Child custody is a serious case and both the parents suffer emotional and psychological pain with this process. There are various legalities involved in such cases and parents have to go through all the legalities. Child custody involves meeting with both parents and sometimes couples do not want to keep any relationship between them. Therefore, they prefer to have sole custody. 

Sole custody is not possible in many cases as there are some conditions for sole custody. In this article, we will discuss about what are important circumstances of a parent getting sole custody. 

You can learn more about such legal details by consulting an experienced attorney. You can click on the visit this page button of the attorneys and gather the contact details to understand the criteria in detail. 

Why do Courts Prefer Joint Custody? 

Joint custody is generally preferable because it ensures that the child gets emotional support from both parents. It is in the best interests of the child to involve both the parents in their life. The child can live with both parents and therefore, it is considered one of the best options for child custody cases. 

What is Sole Custody? 

Sole custody is when child custody is awarded to only one parent. The legal and physical right of the child is given to one parent. This means that one parent will have the right to make all decisions about the child’s life, schooling, medical care and other extracurricular activities. The other parent can have visitation rights but not more than that and they will not have any decision-making rights in the child’s life. 

What are the Circumstances of Sole Custody?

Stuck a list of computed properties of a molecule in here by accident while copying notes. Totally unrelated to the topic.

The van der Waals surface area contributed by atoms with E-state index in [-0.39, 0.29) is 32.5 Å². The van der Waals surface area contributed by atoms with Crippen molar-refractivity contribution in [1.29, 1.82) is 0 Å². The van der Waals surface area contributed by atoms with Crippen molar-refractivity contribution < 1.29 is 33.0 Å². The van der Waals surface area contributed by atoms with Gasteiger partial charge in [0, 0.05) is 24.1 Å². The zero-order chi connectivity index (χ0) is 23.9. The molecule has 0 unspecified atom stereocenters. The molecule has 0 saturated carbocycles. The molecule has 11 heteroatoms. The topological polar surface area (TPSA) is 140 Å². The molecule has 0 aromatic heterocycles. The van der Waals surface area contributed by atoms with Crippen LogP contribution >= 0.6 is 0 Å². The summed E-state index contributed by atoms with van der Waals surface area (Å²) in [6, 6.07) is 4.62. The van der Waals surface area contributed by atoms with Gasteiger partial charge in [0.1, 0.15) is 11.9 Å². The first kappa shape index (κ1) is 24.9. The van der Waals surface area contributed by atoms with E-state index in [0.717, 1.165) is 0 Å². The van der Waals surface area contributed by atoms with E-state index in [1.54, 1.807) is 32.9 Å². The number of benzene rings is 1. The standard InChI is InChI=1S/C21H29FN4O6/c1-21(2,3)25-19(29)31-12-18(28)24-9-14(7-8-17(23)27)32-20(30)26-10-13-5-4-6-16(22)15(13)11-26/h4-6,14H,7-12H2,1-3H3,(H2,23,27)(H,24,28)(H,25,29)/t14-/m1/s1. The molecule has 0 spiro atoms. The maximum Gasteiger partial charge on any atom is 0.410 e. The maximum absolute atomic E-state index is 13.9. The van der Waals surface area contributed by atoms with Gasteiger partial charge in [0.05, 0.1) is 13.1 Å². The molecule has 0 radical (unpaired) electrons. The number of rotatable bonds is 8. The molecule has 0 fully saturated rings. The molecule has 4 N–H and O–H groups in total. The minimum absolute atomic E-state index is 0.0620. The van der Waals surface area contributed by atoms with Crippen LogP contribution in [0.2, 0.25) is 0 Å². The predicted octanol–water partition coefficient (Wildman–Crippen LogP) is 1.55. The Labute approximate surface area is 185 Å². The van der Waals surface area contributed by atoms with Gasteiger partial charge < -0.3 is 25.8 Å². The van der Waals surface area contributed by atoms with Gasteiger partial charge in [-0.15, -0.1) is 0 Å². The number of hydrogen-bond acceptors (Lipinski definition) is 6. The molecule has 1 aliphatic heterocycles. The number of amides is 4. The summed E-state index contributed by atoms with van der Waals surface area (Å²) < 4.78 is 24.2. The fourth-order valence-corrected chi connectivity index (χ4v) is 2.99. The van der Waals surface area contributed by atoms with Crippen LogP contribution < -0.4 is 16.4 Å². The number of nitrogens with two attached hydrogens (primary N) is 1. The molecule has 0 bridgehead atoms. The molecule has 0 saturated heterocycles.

• One Parent has a History of Being Abusive: If there are instances in the history that the parent was abusive then it would not be safe for the child to grow up in an abusive environment. There would be a risk of domestic violence and therefore, in such cases, the child custody is given to the other parent. 
  • One Parent Has the Substance of Abuse Issues: The court always wants to keep the child in a safe environment and therefore, if one parent is having the abuse issues, it is more likely that the court will give sole custody to the other parent. 
  • One Parent Has a Mental Health Issue: In cases where one parent is dealing with unmanageable mental health issues, courts will refrain from providing custody to that parent. Mental health issues are important to identify mainly in child custody issues and the court ensures that no child should live in such an environment where the parent is unable to take care of the child. 

One Parent Has Alienated the Child: If there are cases in which one parent has alienated the child from the other parent, then the court will consider this while making the judgement.